experience provided us with
invaluable guidance during times
when we faced critical decisions."
August 29, 2016
In Georgia, where the right to bear arms is historic, many people are adamant that they ought to be able to take their guns where they please. Some people carry their arms at work and they don’t expect any problems. Unfortunately for them, however, this expectation may not always be a reality.
The recent lawsuit concerning the right to openly carry guns at the Atlanta Botanical Garden has highlighted the issue of whether people should be able to openly carry firearms onto private property. Georgia law does enable businesses to bar firearms from their property. However, guns can be carried in public and on publicly owned property. This overarching right to bear arms in public has drawn great criticism from organizations such as the Campaign to Keep Guns off Campus. This organization is strongly opposed to the presence of loaded, concealed guns on campus and has called Georgia’s gun laws “absurd.”Where Exactly are Guns Allowed?
Georgia law allows arms to be carried in public spaces (aside from specific exemptions such as government buildings, courts, and jails, where law enforcement officers provide security and guard entrances). The Georgia Constitution itself guarantees citizens the right to keep and bear arms. It is also a “shall issue” state, meaning a license is required to carry a handgun and a license will be granted if the legal criteria are met.When is a Permit Not Needed?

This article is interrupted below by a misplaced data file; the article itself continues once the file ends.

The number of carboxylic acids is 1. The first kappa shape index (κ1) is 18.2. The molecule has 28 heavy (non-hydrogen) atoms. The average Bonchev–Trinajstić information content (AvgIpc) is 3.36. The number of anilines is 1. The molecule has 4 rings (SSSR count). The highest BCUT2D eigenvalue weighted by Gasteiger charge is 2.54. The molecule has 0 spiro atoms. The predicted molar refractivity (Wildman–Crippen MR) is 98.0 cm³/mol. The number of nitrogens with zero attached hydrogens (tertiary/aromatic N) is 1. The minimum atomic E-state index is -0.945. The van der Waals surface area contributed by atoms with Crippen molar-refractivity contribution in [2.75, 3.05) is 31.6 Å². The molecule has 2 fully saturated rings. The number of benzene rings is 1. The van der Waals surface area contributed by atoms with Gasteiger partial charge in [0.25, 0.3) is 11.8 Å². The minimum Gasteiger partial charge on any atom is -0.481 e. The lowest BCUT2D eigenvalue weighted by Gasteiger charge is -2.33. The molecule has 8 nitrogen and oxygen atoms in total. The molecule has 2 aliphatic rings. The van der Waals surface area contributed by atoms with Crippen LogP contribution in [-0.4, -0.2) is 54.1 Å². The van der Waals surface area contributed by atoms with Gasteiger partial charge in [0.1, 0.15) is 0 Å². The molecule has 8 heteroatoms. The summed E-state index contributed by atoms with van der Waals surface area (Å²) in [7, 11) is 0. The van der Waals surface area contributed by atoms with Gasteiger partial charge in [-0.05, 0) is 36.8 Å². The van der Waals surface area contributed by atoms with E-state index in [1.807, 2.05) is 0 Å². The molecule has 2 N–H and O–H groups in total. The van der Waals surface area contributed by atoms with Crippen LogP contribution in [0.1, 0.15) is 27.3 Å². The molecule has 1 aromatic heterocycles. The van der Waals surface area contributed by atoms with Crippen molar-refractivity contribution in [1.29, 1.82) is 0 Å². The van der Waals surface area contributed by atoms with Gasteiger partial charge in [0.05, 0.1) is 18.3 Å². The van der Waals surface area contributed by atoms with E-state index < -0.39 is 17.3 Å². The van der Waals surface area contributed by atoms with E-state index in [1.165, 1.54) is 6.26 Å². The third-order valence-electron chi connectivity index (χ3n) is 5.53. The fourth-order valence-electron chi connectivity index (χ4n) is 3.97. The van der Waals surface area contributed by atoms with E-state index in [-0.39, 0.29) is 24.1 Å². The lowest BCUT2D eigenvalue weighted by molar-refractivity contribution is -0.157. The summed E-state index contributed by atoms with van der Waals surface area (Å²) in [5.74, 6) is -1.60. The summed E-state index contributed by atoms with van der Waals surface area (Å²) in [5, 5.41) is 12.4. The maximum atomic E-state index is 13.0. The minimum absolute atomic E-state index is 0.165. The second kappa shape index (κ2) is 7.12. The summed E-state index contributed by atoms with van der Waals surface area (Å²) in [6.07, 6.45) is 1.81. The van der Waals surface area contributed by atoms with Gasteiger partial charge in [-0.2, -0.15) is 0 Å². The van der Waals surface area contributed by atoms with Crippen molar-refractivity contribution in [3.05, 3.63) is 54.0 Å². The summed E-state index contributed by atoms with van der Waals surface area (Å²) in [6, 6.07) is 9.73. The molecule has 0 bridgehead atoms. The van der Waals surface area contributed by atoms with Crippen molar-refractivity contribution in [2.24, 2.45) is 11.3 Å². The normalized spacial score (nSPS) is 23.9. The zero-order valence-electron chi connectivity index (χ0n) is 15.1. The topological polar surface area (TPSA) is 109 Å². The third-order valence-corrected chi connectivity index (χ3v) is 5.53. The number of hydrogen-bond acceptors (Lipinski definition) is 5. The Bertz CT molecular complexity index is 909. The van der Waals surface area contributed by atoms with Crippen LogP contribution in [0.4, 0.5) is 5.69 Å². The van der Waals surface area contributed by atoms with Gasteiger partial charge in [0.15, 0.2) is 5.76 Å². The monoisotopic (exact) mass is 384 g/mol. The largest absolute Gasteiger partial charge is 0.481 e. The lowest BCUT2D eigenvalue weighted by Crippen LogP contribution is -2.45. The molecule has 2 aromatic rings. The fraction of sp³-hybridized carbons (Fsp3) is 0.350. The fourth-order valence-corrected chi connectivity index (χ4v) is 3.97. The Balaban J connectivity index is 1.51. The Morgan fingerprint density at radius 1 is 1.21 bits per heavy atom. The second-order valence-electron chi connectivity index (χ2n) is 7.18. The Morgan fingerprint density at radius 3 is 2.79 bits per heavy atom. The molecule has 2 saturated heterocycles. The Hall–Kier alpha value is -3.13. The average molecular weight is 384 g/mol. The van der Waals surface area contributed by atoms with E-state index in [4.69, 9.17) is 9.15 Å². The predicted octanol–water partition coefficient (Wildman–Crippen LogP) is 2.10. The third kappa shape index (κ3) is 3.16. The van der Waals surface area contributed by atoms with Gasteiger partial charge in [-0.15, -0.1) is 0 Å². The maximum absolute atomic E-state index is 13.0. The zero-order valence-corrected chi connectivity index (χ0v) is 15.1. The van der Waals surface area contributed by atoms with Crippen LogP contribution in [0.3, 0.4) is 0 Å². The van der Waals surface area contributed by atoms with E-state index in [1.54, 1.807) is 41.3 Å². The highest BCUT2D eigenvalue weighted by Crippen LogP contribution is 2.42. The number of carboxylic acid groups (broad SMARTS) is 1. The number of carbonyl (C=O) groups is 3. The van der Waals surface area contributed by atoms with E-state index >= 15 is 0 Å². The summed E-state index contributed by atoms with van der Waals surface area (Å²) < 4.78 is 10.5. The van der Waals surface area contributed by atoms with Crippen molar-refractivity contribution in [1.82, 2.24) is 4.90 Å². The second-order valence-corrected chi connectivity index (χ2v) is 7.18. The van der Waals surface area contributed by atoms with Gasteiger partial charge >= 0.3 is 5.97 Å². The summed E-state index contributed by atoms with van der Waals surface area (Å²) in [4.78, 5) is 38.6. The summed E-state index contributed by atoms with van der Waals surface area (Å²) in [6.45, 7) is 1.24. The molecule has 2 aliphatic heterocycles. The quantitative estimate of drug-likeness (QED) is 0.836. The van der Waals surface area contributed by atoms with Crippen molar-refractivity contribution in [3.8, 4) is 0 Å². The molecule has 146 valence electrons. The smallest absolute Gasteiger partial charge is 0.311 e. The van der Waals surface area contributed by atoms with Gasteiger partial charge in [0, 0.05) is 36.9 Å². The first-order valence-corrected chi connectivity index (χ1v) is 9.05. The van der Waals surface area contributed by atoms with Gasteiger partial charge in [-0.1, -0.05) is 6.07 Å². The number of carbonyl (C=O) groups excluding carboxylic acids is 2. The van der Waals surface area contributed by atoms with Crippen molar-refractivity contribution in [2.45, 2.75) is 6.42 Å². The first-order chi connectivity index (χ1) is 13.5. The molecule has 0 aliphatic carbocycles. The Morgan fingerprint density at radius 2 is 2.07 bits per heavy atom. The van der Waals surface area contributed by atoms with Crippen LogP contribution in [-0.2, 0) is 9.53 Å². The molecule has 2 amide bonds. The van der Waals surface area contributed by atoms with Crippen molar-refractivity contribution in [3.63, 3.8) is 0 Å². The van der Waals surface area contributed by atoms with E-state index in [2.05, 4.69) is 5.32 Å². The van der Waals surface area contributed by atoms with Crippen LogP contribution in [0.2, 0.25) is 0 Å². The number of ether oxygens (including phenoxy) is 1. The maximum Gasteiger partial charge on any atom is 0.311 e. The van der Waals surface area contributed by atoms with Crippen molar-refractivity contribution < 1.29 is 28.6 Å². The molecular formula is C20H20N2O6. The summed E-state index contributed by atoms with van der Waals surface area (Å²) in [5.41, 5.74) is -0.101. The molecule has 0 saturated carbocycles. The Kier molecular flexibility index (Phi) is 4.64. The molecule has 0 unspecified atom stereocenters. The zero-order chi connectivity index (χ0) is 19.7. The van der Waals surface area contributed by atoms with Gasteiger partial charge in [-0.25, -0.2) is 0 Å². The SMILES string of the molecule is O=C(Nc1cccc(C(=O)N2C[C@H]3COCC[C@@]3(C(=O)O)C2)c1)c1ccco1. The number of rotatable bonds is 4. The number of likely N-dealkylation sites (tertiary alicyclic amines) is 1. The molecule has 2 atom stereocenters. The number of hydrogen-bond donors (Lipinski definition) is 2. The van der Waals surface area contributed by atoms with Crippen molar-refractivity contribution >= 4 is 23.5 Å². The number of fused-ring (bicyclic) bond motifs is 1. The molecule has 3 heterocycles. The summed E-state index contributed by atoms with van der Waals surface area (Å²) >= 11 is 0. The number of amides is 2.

A permit to carry gun is not needed under a range of circumstances—including carrying inside a person’s in a home, place of business, vehicle, or carrying a long gun in a fully open and exposed manner. In 2014, Governor Nathan Deal signed in the Safe Protection Act. The Act governs where Georgians may carry a firearm. Government buildings without security allow firearms but churches are able to disallow them. Georgia is also a “Stand Your Ground” state, so people under threat are not obliged to retreat before using deadly force in self-defense.What About the Workplace?
The workplace is a different matter altogether. An employer is not liable for any criminal or civil action for damages arising from an occurrence involving a firearm— unless the actual employer commits a criminal act or knew in advance that the person using the firearm would commit the criminal act on the employer’s premises. The law also provides employers with the freedom to advise their workers that they are prohibited from bringing arms into the workplace. They may, however, leave their guns in their cars. An employer can search the vehicle only under very specific exceptions.
In Georgia, citizens most definitely have a right to carry a gun. However, the ambiguity of the law and employer concern about the consequences of a potential incident on their premises means that they may choose to prohibit guns at the workplace. It would be wise of employers to notify all employees and potential employees of their policy regarding guns at work. Employers should place notices on the premises. As the law in this area is constantly evolving, employers should review their policies to ensure that they are up to date.